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Flagpost is a blog on current issues of interest to members of the Australian Parliament

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Causes of death, 2018

Recently the Australian Bureau of Statistics (ABS) released the 2018 Causes of Death (cat no. 3303.0) report which provided detailed information on the number and nature of deaths in Australia in 2018. According to the ABS report: In 2018, there were 158,493 registered deaths in Australia and the number one cause was Ischaemic heart disease with 17,533 deaths (11 per cent of all deaths). Even though the leading cause, the age-standardised death rate from Ischaemic heart disease has decreased by 22.4 per cent since 2009, consistent with declines in heart disease mortality observed now for more than 50 years. Read more...

Snapshot of employment by industry, 2019

The Australian Bureau of Statistics (ABS) releases quarterly estimates of employed people by industry (in their main job, where a person holds more than one job) in the publication Labour Force, detailed, quarterly, cat. no. 6291.0.55.003. Data is available since November 1984, with the most recent data being February 2019. The next available data (May 2019) will be released on 20 June 2019.  Read more...

25 million and growing

Australia’s population has hit the 25 million mark, based on the Australian Bureau of Statistics’ population clock—an estimate of growth based on latest official data on births, deaths and net overseas migration. Australia’s annual population growth was 1.6 per cent in 2017. How did Australia look when we reached previous population milestones? Read more...

Snapshot of employment by industry, 2018

The Australian Bureau of Statistics (ABS) releases quarterly estimates of employed people by industry (in their main job, where a person holds more than one job) in the publication Labour Force, detailed, quarterly, cat. no. 6291.0.55.003. Data is available since November 1984, with the most recent data being February 2018. The next available data (May 2018) will be released on 21 June 2018.  Read more...

Use of 2016 Census data to inform on electorate level employment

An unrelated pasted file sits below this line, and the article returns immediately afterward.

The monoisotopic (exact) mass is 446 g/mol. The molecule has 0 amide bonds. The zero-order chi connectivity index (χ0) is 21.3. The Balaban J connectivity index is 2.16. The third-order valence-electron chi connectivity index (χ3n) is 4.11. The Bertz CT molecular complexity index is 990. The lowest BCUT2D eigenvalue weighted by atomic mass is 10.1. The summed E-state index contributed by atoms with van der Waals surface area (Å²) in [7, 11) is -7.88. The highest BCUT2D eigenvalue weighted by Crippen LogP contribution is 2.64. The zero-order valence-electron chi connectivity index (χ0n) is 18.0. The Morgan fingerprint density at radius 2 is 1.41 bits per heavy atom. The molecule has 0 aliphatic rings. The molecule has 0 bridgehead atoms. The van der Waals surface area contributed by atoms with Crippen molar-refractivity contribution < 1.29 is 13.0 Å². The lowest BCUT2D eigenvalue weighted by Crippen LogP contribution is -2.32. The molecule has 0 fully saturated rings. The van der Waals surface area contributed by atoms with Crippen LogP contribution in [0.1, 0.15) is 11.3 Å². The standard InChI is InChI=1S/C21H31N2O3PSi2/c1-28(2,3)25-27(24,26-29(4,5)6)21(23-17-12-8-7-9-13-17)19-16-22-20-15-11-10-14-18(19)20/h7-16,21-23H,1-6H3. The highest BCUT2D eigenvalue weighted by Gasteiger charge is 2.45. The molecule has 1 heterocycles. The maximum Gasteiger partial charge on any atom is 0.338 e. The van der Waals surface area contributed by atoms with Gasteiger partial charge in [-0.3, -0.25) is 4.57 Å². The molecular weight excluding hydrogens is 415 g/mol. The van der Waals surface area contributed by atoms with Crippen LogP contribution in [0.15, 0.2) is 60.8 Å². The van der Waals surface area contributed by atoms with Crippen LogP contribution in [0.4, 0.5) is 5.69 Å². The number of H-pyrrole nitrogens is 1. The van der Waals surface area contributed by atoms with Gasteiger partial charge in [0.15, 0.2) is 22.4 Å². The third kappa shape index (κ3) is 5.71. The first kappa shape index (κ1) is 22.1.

The Australian Bureau of Statistics (ABS) has released additional results from the 2016 Census of Population and Housing. This includes information about people who work: where they work; who they work for; what type of work they do; their hours of work; and how they travel to and from work. The Census release also provides data on people who were studying or had completed a non-school qualification, those who did any unpaid work, and information on population mobility. The focus of this article is on employment.  Read more...

Not working, nor looking for work, then what?

The Australian Bureau of Statistics (ABS) has released the 2017 results from their survey of Participation, job search and mobility. This survey data provides information on job seekers and job switchers, as well as people who are not in the labour force; that is, those who are not working, nor looking for work. Within this group of people, there are various reasons as to why people do not need or want a job. The main reasons people are not in the labour force is the focus of this article.  Read more...

The main reasons people left or lost a job

  The Australian Bureau of Statistics (ABS) has released the 2017 estimates from their survey of Participation, job search and mobility. The survey provides information on people who worked at some time in the 12 months ended February 2017 and their experiences of the labour market. People who ceased a job during this period are asked to select their main reason for stopping work from a list of voluntary and involuntary reasons. These reasons can be cross-classified by demographic characteristics, as well as employment characteristics. Read more...

Dividing the pie: release of new data on economic inequality

The Australian Bureau of Statistics (ABS) has just released selected results from their two-yearly Survey of Income and Housing in their publication Household Income and Wealth, Australia, 2015–16 (cat. no. 6523.0).  Read more...

On the fringe of the labour market

The Australian Bureau of Statistics (ABS) has released updated estimates of the extended labour force underutilisation rate in Participation, Job Search and Mobility, February 2017. This measure extends on the unemployment, underemployment and underutilisation rates, which are already produced on a regular basis. The rate provides further information on people whose labour is not being utilised, by adding two extra groups to the underutilisation rate. These two extra groups are outlined below. Read more...

Can we trust Census data?

 The 2016 Census didn’t run as smoothly as the statisticians would have liked. In response to privacy concerns, hardware failure and denial of service attacks on Census night, as well as ongoing criticism by media and the public, the Australian Bureau of Statistics (ABS) established an Independent Assurance Panel. The Panel’s task was to review and assure the quality of statistical outputs from the 2016 Census. Coinciding with the first major release of 2016 Census data, the Panel’s report  was released today.   Read more...

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